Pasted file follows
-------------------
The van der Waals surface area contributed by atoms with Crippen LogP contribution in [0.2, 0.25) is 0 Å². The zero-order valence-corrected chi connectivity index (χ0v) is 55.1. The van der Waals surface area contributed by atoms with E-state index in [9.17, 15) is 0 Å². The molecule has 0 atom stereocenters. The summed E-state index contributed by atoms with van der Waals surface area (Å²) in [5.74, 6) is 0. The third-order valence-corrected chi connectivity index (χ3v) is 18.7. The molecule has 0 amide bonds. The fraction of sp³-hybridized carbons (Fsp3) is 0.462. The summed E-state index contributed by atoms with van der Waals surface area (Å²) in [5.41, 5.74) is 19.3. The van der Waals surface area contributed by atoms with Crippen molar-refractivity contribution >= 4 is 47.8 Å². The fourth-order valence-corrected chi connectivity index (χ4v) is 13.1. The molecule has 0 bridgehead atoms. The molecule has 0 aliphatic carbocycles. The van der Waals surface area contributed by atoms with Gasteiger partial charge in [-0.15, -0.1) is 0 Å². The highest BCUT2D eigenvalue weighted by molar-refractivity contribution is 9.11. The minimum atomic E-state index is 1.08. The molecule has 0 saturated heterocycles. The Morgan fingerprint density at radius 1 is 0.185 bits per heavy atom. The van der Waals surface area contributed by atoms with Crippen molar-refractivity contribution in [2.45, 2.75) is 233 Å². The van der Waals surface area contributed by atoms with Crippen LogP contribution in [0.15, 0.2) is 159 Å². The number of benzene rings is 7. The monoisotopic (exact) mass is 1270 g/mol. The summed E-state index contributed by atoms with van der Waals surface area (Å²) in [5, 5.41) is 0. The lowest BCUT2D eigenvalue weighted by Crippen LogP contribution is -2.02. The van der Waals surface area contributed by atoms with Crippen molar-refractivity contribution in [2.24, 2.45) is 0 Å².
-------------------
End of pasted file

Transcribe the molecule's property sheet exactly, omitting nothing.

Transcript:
The van der Waals surface area contributed by atoms with Crippen LogP contribution in [0.2, 0.25) is 0 Å². The zero-order valence-corrected chi connectivity index (χ0v) is 55.1. The van der Waals surface area contributed by atoms with E-state index in [9.17, 15) is 0 Å². The molecule has 0 atom stereocenters. The summed E-state index contributed by atoms with van der Waals surface area (Å²) in [5.74, 6) is 0. The third-order valence-corrected chi connectivity index (χ3v) is 18.7. The molecule has 0 amide bonds. The fraction of sp³-hybridized carbons (Fsp3) is 0.462. The summed E-state index contributed by atoms with van der Waals surface area (Å²) in [5.41, 5.74) is 19.3. The van der Waals surface area contributed by atoms with Crippen molar-refractivity contribution >= 4 is 47.8 Å². The fourth-order valence-corrected chi connectivity index (χ4v) is 13.1. The molecule has 0 bridgehead atoms. The molecule has 0 aliphatic carbocycles. The van der Waals surface area contributed by atoms with Gasteiger partial charge in [-0.15, -0.1) is 0 Å². The highest BCUT2D eigenvalue weighted by molar-refractivity contribution is 9.11. The minimum atomic E-state index is 1.08. The molecule has 0 saturated heterocycles. The Morgan fingerprint density at radius 1 is 0.185 bits per heavy atom. The van der Waals surface area contributed by atoms with Crippen molar-refractivity contribution in [2.45, 2.75) is 233 Å². The van der Waals surface area contributed by atoms with Crippen LogP contribution in [0.15, 0.2) is 159 Å². The number of benzene rings is 7. The monoisotopic (exact) mass is 1270 g/mol. The summed E-state index contributed by atoms with van der Waals surface area (Å²) in [5, 5.41) is 0. The lowest BCUT2D eigenvalue weighted by Crippen LogP contribution is -2.02. The van der Waals surface area contributed by atoms with Crippen molar-refractivity contribution in [2.24, 2.45) is 0 Å².